2018 highlights of a wilder Orkney life
My trips to Orkney in 2018 were full of wildlife surprises. I spent some time in the summer with the Black Guillemots who breed on the rocky coast. I was lying on uncomfortable rocks in the wind and sun when this Black Guillemot arrived with a Butterfish for its chicks. I love the fabulous colours of the Island behind it:
There are many more photos and stories from my time with them on my Black Guillemot with Butterfish blog post.
One memorable evening was spent with The Puffin Whisperer on the cliffs at Noup Head where the wind was just right for Gannets to fly immediately overhead, almost too close to photograph. Their eyes are the very definition of mesmerising:
This must be the last thing many fish see. There are many more photos from our time with them on my An evening with the Gannets of Noup Head blog.
Westray had some unusual Siberian visitors; a small group of Two Barred Crossbills landed on the dunes at Grobust and were completely unafraid of people. It was a strange experience to have them hopping at my feet and going to sleep next to me in the dock plants on one of the amazing archaeological digs here.
You can see more photos and read the whole story of their visit on my Two-Barred Crossbills from Russia blog.
2018 was also the year we went back to North Ronaldsay. The colony of Arctic Terns were a thrill, although hats were a necessity to walk on the public footpaths near their colony. Their beaks are ferocious!
You can read all about them in my Arctic Terns on North Ronaldsay blog.
While sitting on the cliffs admiring the scenery I was just checking my phone when a Razorbill and a Puffin met right in front of me. I managed to catch their interaction in a short film. It still makes me laugh. I’ll be posting many more videos on my YouTube channel in 2019, so please do visit and consider subscribing to make sure you don’t miss them.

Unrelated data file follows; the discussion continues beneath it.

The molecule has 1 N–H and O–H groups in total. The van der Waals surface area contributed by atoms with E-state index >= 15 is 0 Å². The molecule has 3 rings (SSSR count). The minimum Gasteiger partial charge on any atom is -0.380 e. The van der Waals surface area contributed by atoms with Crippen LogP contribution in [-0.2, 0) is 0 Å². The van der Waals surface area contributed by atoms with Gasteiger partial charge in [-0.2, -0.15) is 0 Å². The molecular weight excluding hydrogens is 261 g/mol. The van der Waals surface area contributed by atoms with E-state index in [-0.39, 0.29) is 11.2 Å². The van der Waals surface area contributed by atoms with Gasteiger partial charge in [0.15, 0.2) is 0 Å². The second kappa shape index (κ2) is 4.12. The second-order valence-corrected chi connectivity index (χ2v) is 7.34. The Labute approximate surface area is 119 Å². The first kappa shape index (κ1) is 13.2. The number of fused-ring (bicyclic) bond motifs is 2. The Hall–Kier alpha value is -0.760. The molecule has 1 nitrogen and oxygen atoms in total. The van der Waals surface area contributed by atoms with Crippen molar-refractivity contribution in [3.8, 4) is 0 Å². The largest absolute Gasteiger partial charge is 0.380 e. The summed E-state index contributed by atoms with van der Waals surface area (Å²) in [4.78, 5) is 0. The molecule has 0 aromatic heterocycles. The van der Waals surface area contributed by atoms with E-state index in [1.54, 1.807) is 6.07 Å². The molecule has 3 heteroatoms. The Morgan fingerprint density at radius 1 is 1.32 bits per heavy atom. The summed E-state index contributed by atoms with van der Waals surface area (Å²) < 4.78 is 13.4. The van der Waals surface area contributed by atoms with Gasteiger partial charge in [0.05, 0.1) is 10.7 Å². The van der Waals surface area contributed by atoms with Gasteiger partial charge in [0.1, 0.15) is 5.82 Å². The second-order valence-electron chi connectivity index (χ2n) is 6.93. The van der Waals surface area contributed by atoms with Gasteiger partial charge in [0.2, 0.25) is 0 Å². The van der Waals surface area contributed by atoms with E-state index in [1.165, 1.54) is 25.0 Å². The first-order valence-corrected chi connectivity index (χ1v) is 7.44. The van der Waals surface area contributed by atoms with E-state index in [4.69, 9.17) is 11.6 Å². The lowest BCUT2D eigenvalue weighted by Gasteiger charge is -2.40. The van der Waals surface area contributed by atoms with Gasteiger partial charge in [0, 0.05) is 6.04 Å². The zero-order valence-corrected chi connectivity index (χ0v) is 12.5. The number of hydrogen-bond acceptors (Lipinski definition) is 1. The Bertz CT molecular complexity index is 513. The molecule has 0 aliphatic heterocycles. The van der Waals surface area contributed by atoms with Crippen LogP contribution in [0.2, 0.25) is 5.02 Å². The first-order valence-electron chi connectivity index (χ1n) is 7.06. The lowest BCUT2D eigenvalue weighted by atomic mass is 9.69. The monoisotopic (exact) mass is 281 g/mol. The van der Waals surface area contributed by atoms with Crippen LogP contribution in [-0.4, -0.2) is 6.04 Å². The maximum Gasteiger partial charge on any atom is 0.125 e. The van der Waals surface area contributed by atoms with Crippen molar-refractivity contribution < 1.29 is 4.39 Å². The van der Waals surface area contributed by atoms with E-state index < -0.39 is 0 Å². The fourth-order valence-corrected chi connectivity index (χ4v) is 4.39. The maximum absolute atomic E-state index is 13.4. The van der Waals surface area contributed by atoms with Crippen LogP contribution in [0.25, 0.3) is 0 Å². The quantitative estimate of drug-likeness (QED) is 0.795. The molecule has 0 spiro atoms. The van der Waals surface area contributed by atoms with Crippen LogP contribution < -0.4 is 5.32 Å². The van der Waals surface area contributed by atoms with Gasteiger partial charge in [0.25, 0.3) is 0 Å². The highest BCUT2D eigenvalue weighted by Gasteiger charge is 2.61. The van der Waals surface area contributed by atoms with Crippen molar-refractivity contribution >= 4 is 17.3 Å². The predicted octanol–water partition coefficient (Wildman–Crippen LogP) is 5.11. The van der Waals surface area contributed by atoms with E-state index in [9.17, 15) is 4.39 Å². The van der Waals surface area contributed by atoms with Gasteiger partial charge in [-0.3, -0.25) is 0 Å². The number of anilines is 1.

We had some wonderful weather and timed our visits to the Puffin colony just right. I managed to capture a whole series of Puffin portraits showing their characters in a new light. It was fascinating to watch them interact with one another.
A few of my shots are on my Posing for Puffin Portraits blog if you’d like to see them.
Out on the cliffs, with the North Sea crashing far below, and the wind howling across the beaten clifftops is the last place I would expect to see a Wren. But there it was, and not just one, but a whole family, with the adults working the cliffs for invertebrates for their chicks. I was very relieved I didn’t know the state of the cliff before I leaned over it. There were huge cracks in it and fresh landslide rubble at the bottom.
The Wren portraits are on my Wren on the Coast blog.
A trip to the north end of Westray gave wonderful views of the local bully-boys, the Great Skuas. I went as close as I felt safe, without disturbing them before retreating. Looking back I saw that it had taken off, was flying hard and fast and was just a few feet away from attacking me.
You can find out how I got on in my Pickieternos v Bonxies and Skewered by a Skua blogs.
Finally, the highlight of my year was a Hen Harrier in my back garden. Nothing, but nothing could beat the thrill of such an enigmatic presence so close.
The images I captured of those magical few seconds are in my A Hen Harrier in my back garden blog.
The natural world is threatened by pollution, habitat loss and climate destruction like never before. We’re now living through the Earth’s sixth mass extinction event. We all need to bring experiences of wildlife and the natural world to the fore in our lives if we are going to reverse the horrendous destruction of our only home.
I’ve loved every moment of my wilder life in Orkney in 2018. What will you do in 2019 to bring a little bit of wildness into your heart?
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